I thought that homeopathy needed to start with something that caused the same symptoms as that-which-is-to-be-cured, but need not actually be that-which-is-to-be-cured. So you start with the symptoms of x-ray induced radiation sickness (so far as I know, the same as other radiation sicknesses), find poisonous plants which would give similar results, and make your tincture from them. No diluted x-rays necessary.

  32. Joseph G

    #2 Cranial Eruption: Now that you mention it, I am feeling quite parched. How much should I dilute my water to treat that?

    You need to put sodium chloride in the water, then dilute it until you’ve got a single molecule in several thousand gallons of water. It’s not the most powerful homeopathic dilution, but you get the small chance of absorbing an electrolyte.

  33. Joseph G

    @13 Stoy: If you can make a homeopathic dilution of a form of light, under the axiom of “like cures like,” could you cure blindness with a dilution of darkness?
    Perhaps we can cure hate by diluting a swastika. *NOTE* Make sure it’s a Nazi swastika, as a Buddhist swastika will cause de-enlightenment. If this occurs, treat with 6C dilution of darkness.

    Just… yes.
    This.

  34. Joseph G

    Question: So if I put a dash of every element in the periodic table into a solution, then put a variety of industrial chemical precursors in it, then ground up a bit of every pill in a pharmacy into said solution, then diluted it all at 30C… does this mean I’d have a cure for every medical condition, ever?

  35. Joseph G

    @26 Bill DeVoe: I have to continually remind myself that there are groups not acting out of spite but rather a fervent belief in something I don’t agree with (all the time). Thanks for pointing this out!
    Certainly that’s true in many cases (see the hysterical anti-vaxxers), but there are still exceptions.
    Those Power Balance (and various knock-off) bracelets, for instance – the “balance test” they give you is specifically designed to give a false result. Everyone who sells those bracelets has to KNOW that they’re a fraud, simply in order to sell them.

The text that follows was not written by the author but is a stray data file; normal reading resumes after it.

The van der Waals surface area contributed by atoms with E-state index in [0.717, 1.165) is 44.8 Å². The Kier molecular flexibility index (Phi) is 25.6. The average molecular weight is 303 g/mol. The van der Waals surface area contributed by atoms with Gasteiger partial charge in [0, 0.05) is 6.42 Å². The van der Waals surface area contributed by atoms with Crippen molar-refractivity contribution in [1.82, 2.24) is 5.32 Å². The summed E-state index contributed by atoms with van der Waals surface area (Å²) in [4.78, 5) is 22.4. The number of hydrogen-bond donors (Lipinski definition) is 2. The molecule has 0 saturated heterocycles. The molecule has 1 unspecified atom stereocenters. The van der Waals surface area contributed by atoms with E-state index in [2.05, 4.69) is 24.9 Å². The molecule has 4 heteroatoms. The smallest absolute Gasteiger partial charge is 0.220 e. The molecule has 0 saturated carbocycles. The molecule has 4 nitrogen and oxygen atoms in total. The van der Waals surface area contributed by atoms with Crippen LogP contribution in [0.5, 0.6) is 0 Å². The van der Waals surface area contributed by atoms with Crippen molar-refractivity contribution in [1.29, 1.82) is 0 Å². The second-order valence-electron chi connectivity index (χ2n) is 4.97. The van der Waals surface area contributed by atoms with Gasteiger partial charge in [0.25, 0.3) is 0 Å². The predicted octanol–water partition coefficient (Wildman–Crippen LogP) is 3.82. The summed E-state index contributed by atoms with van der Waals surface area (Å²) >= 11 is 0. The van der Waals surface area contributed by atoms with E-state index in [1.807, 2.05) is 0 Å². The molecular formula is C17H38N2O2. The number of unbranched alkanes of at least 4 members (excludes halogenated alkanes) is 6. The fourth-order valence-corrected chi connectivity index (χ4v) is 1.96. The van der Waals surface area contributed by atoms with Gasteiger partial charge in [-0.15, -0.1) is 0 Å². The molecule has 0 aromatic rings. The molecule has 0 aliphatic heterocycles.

36. Bee

    Actually, whether homeopathic remedies do have an effect depends on the dilution. Our doctor prescribed us homeopathic stuff for the baby and it contains such high doses belladonna (D1), I decided not to give it to her. I know you’re talking about dilutions of order D12 or something, shake it next to water and hope the medical effect jumps over etc, that’s just ridiculous. Just saying, there are indeed plants that contain high doses of active ingredients, maybe you should be somewhat more specific on what you mean with homeopathy. Also, if you don’t have radiation sickness why not take a remedy that has no effect on what you don’t have ;-)

  37. Svlad Cjelli

    They’ve advanced from plain water to broken water! D:

  38. “Homeopathy doesn’t work… unless you’re thirsty.” – Isn’t the water dropped on to sugar pills and allowed to evaporate? So not even good for thirst … ?

  39. JB of Brisbane

    @Joseph G #34 – Don’t encourage them.

  40. Josh

    @Bee 36: Any doctor who would poison a baby with belladonna aka deadly nightshade probably shouldn’t be practicing “medicine”. http://www.nlm.nih.gov/medlineplus/druginfo/natural/531.html

  41. Jason Dick

    Why should the law care about whether the fraud is intentional or not? If people can simply claim that they believe the nonsense they’re spouting, wouldn’t that let nearly every fraudster off scot free? So shouldn’t it be possible to sue them for promoting false remedies?

    From what I understand, not being a lawyer, you’d actually have to have some personal damages as a result (e.g. be the parent who tried homeopathic remedies to cure a child who subsequently died). But I don’t see why the fraudsters believing their nonsense would help them get away with this.

  42. Nigel Depledge

    Sherry (8) said:

    Actually….alcohol and water is involved in making a homeopathic tincture. No offence meant, but you should look things up before you comment on them, disseminating false information. Here is the process: